This post is about a technology from the MIT in USA and it has similarities with the technique described above as it was inspired by nature.
Solar panels have the disadvantage that their efficiency decreases over time. The main reason for this is that sunlight can damage material when it is exposed to it. This is the same for solar cells. The rate of the efficiency loss depends on the manufacturer. Therefore it is recommended to buy solar panels in the first place which are highly efficient … or to buy the self healing solar panels, when it is possible.
To overcome the problem of decreasing efficiencies scientists have studied the cells of plants, in particular the ones responsible for the photosynthesis. In plants the cell structure renews itself up to every 45 minutes from scratch. With this process the cells adapt very quickly to the sunlight and no damage occurs.
The scientists found a substance which can be broken down repeatedly and be reassembled very quickly. In addition to that it produces electricity. Some molecules actually release molecules when being disposed to light. These molecules stick together by a substance called phospholipids and a carbon nanotube is used for keeping the phospholipids in shape.
When all of this is exposed to a chemical the structure breaks down and something like a soup comes into existence. When the chemical is removed with a membrane all particles make a new solid formation, which produces electricity from sunlight.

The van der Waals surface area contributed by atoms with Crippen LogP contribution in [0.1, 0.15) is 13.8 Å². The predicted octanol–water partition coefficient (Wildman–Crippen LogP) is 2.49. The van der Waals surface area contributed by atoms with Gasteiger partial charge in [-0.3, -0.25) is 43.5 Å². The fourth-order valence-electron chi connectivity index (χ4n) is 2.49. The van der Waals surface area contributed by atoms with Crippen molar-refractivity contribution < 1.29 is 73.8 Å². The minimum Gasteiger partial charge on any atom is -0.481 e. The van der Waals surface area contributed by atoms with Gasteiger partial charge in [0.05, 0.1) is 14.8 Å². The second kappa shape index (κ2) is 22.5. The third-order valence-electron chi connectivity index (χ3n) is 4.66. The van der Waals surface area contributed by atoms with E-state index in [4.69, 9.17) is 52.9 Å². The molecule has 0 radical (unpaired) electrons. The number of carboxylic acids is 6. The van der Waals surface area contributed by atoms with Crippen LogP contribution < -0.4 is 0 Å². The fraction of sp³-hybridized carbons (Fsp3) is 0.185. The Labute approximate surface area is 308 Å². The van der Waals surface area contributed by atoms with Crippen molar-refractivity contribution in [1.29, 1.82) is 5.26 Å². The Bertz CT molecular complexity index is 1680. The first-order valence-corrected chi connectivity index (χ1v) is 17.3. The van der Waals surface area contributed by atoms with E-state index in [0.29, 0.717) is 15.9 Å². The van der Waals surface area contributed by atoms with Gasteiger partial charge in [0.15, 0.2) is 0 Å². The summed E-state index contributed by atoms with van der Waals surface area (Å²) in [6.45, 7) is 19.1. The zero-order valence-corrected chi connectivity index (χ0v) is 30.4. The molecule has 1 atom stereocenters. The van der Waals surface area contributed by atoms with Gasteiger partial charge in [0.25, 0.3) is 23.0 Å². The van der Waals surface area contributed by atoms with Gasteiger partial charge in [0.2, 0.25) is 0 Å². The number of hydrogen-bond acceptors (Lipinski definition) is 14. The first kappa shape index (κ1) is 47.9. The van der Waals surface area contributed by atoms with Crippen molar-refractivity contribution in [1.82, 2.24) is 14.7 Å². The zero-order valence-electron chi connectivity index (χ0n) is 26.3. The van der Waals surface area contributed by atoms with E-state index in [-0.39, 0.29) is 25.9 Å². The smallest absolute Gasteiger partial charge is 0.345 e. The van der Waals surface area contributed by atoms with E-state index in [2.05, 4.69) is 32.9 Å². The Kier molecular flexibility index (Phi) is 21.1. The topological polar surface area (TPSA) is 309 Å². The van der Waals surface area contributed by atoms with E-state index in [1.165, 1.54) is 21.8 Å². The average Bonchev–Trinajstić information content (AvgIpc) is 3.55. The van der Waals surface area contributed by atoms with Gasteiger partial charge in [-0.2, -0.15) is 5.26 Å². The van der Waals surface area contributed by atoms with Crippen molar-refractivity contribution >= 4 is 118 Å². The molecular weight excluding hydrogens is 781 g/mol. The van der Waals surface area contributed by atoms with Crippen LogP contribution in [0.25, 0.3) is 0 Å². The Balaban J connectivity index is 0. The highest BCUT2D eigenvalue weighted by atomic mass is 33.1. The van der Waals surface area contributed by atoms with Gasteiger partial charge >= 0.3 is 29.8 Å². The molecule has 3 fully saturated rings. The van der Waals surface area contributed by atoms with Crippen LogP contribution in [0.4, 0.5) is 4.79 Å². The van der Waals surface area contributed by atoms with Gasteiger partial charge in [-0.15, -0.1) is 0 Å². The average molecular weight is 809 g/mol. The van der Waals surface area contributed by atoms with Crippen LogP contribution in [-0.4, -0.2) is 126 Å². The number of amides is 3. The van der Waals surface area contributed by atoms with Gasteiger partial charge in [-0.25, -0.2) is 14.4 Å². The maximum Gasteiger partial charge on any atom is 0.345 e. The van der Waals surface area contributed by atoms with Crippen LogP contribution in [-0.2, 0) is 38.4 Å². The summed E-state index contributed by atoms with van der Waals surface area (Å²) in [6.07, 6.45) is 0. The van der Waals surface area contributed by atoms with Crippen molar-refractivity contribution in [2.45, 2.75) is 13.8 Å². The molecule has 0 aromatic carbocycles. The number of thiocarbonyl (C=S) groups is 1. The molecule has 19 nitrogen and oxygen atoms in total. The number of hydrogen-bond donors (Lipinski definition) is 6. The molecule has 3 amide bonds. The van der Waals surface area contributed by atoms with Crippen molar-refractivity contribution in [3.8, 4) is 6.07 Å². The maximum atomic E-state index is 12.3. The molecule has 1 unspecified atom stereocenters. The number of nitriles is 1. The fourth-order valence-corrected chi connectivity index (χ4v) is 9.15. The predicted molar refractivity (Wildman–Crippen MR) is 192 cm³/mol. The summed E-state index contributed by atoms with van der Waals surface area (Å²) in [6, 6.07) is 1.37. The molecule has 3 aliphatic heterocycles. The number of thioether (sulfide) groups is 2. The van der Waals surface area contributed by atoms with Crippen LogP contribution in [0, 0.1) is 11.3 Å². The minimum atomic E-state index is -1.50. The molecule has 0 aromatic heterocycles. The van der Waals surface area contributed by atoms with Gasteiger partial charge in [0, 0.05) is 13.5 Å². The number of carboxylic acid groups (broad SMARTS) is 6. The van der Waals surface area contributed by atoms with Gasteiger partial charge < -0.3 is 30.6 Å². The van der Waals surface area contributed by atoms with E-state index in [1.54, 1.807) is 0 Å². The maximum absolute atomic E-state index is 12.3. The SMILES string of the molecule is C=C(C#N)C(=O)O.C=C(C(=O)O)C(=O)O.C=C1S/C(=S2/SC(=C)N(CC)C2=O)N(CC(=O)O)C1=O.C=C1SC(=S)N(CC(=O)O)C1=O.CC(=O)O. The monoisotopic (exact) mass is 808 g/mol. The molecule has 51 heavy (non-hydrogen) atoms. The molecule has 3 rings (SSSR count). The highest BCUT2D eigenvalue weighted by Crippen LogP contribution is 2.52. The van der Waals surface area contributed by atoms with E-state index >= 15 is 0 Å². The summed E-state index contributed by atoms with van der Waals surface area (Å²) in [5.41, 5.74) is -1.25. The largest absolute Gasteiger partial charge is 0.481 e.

The scientists confirm that the process does not involve any loss of efficiency.
It is a long dream of scientists to imitate the nature by making industrial processes, compounds of engines and so on self healing. With this technology discovered in 2010 it could become reality. But it still needs research and development.
There was no update found about the progress with this technology. But another promising technology recently published was found in this respect.
Researchers of the North Carolina State Institute have produced a dye-sensitized cell which uses the vascular system of plants to increase the efficiency. When exposed to the light the molecules in the dye produce electricity. Over time this process loses its efficiency and the output decreases. Researchers found another way to mimic the nature, more precisely the way leafs of plants work was the main point of interest.
Several tests have shown that pushing new dye into the cell and taking the used one out with microchannels was the best result. The efficiency of the cell could be restored for many cycles.
There is research going on to make solar panels more efficient. Currently there seems to be no self healing solar panel out which is produced for public use. But in some years with further research and development this techniques might become available for use and can produce electricity with even more efficient solar cells.
The picture at the bottom of this post illustrates the process. The original picture can be found here: http://i0.wp.com/cleantechnica.com/files/2013/08/image14.jpg